With the system described above, there has been provided a frequency modulated control circuit for a single point fuel injection system, the frequency of which is controlling the duty cycle of the pulses being fed to the injectors as a function of the mass air flow to the engine. In this way, the variable operational parameters of the engine are sensed to provide control for the injectors. In engines of the type normally utilizing an injection system, the fuel requirement increases as a function of increased engine load and/or increased engine speed. Accordingly, both engine functions are sensed to provide control for the duty cycle of the pulse train, contrary to certain systems of the prior art.
A problem may arise if the engine is operating under load at high speed and the duty cycle of the output pulses from the pulse generator approaches a preselected percentage, for example, 80%. In this situation, the injectors will be on for a relatively long period of time and would be turned off for an extremely short period of time, whereupon they would again be turned on. With this high duty cycle, it is possible that the inertia of the injector be so great as to cause the injector to fail to turn off or partially turn off and the injectors may unduly wear. Accordingly, the system of the present invention senses the duty cycle of the output pulses being fed to the injectors and, upon the duty cycle reaching a pre-selected value, will operate a duty cycle switch to provide an output signal which is fed back to the multiplier circuit. This output signal operates on circuitry associated with the multiplier circuit to reduce the effective output of the multiplier in response to pressure and ignition pulse changes by a preselected factor, for example, one-half or one-third. The duty cycle switch also generates an output signal which is fed to the pulse generator to increase the pulse length being produced by the pulse generator as an inverse function of the reduction of the output multiplier voltage. For example, if the output multiplier voltage is reduced by one-half for preselected pressure and ignition pulse sensor outputs, the pulse length would correspondingly be increased by a factor of two. In this way, the amount of fuel being fed to the engine is maintained at a constant rate for a preselected pressure and engine speed while at the same time maintaining continuous accurate control over the operation of the injector. In this way the injector life may be extended.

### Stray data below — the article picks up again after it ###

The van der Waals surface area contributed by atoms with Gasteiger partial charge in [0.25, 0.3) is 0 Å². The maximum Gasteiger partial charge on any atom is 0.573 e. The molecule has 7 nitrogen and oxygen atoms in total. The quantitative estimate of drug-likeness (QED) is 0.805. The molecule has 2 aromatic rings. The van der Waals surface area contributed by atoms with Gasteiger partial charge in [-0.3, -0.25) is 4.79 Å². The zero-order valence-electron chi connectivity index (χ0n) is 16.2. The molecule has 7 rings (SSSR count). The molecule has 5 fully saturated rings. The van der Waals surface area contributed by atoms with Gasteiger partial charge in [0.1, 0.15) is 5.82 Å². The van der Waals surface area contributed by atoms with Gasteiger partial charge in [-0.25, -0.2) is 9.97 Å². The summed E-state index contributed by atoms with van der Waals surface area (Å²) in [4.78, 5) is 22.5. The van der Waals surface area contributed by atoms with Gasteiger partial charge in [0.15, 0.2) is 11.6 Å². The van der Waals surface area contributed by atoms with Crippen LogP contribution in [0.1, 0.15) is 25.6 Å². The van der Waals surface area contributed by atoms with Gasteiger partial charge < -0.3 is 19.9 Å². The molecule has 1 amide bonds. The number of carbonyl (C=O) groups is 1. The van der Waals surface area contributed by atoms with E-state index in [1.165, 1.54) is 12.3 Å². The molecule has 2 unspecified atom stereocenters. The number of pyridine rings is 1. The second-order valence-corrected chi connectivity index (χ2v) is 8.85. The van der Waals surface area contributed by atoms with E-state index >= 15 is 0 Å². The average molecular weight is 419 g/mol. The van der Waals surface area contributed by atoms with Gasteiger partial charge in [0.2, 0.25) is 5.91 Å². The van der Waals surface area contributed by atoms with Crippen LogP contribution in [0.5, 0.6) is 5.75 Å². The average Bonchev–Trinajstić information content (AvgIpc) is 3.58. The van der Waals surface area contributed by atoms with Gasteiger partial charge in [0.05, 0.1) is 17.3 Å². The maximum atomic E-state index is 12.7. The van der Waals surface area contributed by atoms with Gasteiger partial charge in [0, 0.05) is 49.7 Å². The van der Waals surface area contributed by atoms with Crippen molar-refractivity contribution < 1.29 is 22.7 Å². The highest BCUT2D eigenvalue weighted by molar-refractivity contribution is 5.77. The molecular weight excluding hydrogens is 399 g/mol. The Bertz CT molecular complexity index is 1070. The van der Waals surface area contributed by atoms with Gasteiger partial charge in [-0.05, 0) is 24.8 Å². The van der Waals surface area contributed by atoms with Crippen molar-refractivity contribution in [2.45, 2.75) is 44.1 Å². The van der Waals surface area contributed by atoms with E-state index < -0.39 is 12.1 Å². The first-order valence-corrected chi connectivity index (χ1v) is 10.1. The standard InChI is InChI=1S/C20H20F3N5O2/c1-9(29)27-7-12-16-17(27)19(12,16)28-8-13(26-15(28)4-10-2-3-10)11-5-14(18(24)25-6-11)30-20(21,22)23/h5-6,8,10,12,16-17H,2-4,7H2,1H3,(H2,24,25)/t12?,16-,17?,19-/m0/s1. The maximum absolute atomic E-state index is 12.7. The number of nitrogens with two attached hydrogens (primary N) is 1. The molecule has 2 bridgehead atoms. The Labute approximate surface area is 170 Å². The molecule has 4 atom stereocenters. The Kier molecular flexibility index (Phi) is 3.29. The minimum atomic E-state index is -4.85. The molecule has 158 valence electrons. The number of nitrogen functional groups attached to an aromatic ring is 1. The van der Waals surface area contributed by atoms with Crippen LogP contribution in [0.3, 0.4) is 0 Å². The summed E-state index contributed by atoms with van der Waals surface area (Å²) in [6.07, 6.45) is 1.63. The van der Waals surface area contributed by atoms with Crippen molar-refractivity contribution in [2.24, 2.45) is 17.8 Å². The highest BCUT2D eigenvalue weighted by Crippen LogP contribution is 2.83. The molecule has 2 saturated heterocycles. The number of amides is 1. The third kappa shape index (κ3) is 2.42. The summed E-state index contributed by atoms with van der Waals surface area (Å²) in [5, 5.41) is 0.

It has been found that additional fuel requirements arise in an engine operating at a low temperature and during cranking. With regard to the cranking situation, a temperature sensitive pulse generation circuit has been provided which is responsive to engine temperature and the cranking condition. The output pulses from this circuit are fed to the OR gate to control the injector during engine cranking operation.
Accordingly, a temperature sensor is provided which produces an output signal corresponding to the engine temperature, this signal being fed to a coolant temperature circuit which generates an analog output signal in the form of a voltage, the amplitude of which is directly related to the engine temperature (VH.sbsb.2O) and indirectly related (VH.sbsb.2O). This VH.sbsb.2O signal is fed to the voltage controlled oscillator circuit to provide a reference voltage for the oscillator circuit to compare with the mass air flow signal Vm, and to a cold start circuit, VH.sbsb.2O, which generates output pulses having a preselected length and duration, this duration being greater than the duration of the pulses being fed from the pulse generator to the OR circuit. The cold start circuit also includes an enable signal designated "start crank" which enables the cold start circuit during cranking and inhibits the pulse generator circuit. At the end of cranking, the cold start circuit is inhibited and the pulse generator circuit is enabled.
Accordingly, it is one object of the present invention to provide an improved electronic fuel injection system of the frequency modulated type which is responsive to the mass air flow to the internal combustion engine.
It is another object of the present invention to provide an improved electronic fuel injection system which includes a means for sensing the mass air flow to the internal combustion engine and provide the engine with a plurality of fuel injecting pulses asynchronously therewith, the system further including a means for modifying the mass air flow signal in accordance with the frequency of the pulses being fed to the engine fuel system.
It is still another object of the present invention to provide an improved control for the fuel supply of an internal combustion engine to obtain an optimum fuel-air ratio without synchronizing the fuel supply with the engine speed.
It is still another object of the present invention to provide an improved fuel injection control system wherein the injection of fuel to the internal combustion engine is controlled by means of a frequency modulated pulse train, the frequency of which varies in response to the mass air flow being fed to the engine.
It is still a further object of the present invention to provide an improved fuel injection system of the type described which further includes a means for modifying the injection pulses being fed to the internal combustion engine in accordance with the sensed engine coolant temperature.
It is still another object of the present invention to provide an improved internal combustion engine fuel control system which is inexpensive to manufacture, reliable in use and achieves a desired optimum air fuel ratio.